1. the age and state of health of each of the parties;
    1. the income earning capacity or disparity between the parties;
    1. the length of the relationship and its effect on each of the parties’ income earning capacities; and
    1. who will be the children’s primary carer in future;
  4. Determine, in the whole of the circumstances and the adjustments made (percentage wise) to the contributions and circumstances of the parties moving forward, whether the division of assets is just and equitable.

The court can apply as much weight to these factors as it considers necessary, so there is no set formula for calculating how much each party will receive.

Couples can often resolve their financial issues outside of court but whether you can negotiate an outcome yourself or require the intervention of the court, you should seek independent legal advice concerning the best approach for your situation and your likely range of entitlement. Contact us to discuss your matter and receive advice on your best course of action.

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What is Equal Shared Parental Responsibility?

Equal Shared Parental Responsibility vs Equal Time

The term “equal shared parental responsibility” is often used in family law matters involving children. It is often confused with the term “equal time”.

Equal shared parental responsibility is not the same as equal time

There is a presumption in the Family Law Act 1975 (Cth) (the Act) (subject to some exceptions) that it is in a child’s best interests for their parents to have equal shared parental responsibility. Parental responsibility is defined as all of the duties, powers, responsibilities and authority which parents legally have in relation to their children. Significantly, this presumption relates solely to how parents make decisions for their children: it does not mean there is a presumption that children spend equal time with their parents.

What does equal shared parental responsibility mean in practice? Parents who share parental responsibility equally must make a genuine effort to consult each other about decisions involving long-term issues concerning a child’s care, welfare and development. This includes decisions relating to a child’s health, education, cultural upbringing and living arrangements, particularly when a change to those arrangements would make it more difficult for a child to spend time with a parent.

The presumption of equal shared parental responsibility can be rebutted (meaning there are circumstances where it does not apply). For example, if:-

  • there are reasonable grounds to believe that a parent (or a person living with a parent) has perpetrated child abuse or family violence, or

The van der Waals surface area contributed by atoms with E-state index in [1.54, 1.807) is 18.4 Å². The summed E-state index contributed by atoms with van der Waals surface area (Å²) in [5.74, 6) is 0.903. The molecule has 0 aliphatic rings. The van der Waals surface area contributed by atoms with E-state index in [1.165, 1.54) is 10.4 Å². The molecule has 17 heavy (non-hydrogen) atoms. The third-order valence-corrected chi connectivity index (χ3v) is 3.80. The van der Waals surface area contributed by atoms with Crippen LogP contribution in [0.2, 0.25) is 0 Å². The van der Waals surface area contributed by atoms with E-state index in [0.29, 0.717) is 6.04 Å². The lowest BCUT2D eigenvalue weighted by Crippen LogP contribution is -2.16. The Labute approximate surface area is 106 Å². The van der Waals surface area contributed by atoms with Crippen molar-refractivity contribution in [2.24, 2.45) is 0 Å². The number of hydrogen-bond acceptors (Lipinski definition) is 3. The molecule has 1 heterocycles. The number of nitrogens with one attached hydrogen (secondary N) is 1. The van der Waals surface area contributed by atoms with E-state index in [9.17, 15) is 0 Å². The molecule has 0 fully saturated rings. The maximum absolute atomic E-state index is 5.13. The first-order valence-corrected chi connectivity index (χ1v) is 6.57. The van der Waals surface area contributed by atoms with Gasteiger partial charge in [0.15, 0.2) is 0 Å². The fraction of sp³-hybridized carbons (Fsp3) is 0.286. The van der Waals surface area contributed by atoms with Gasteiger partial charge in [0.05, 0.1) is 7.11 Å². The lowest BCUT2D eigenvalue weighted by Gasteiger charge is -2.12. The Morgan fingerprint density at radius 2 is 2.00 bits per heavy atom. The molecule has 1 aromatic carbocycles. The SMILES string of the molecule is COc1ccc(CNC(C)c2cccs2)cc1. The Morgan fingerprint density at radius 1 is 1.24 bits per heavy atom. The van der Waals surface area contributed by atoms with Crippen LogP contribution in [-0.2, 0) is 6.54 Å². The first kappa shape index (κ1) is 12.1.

• it would otherwise not be in the child’s best interests

then the court will not apply the presumption of equal shared parental responsibility and will allocate parental responsibility between parents as it deems appropriate.

There is no presumption that children must spend equal time with each parent

The Act does not provide that a child must spend equal time with each parent after their parents separate.

Even where parents have equal shared parental responsibility, an order will only be made for equal time if the court finds that it is in the child’s best interests and reasonably practicable. If the court finds that equal time is not appropriate or practicable, it must instead consider making an order that the child spend “substantial or significant time” with both parents.

In considering how much time a child should spend with each parent, the child’s best interests are the court’s paramount consideration. When determining what arrangements are in the child’s best interest, the court will take into consideration several factors including the following:

  • The benefit to the child of having a meaningful relationship with both parents;
  • The need to protect the child from physical and psychological harm resulting from being subject to or exposed to abuse, neglect or family violence;
  • Any views expressed by the child;
  • The nature of the relationship of the child with each of the parents and their respective families; and
  • The practical difficulty and expense of a child spending time with and communicating with a parent.

Conclusion

After separation, when emotions are heightened, confusing the presumption of equal shared parental responsibility with a presumption of equal time is understandable. However, the two concepts are not the same and have different legal meanings. Contact us if you are considering separating or have separated and have questions about parenting arrangements.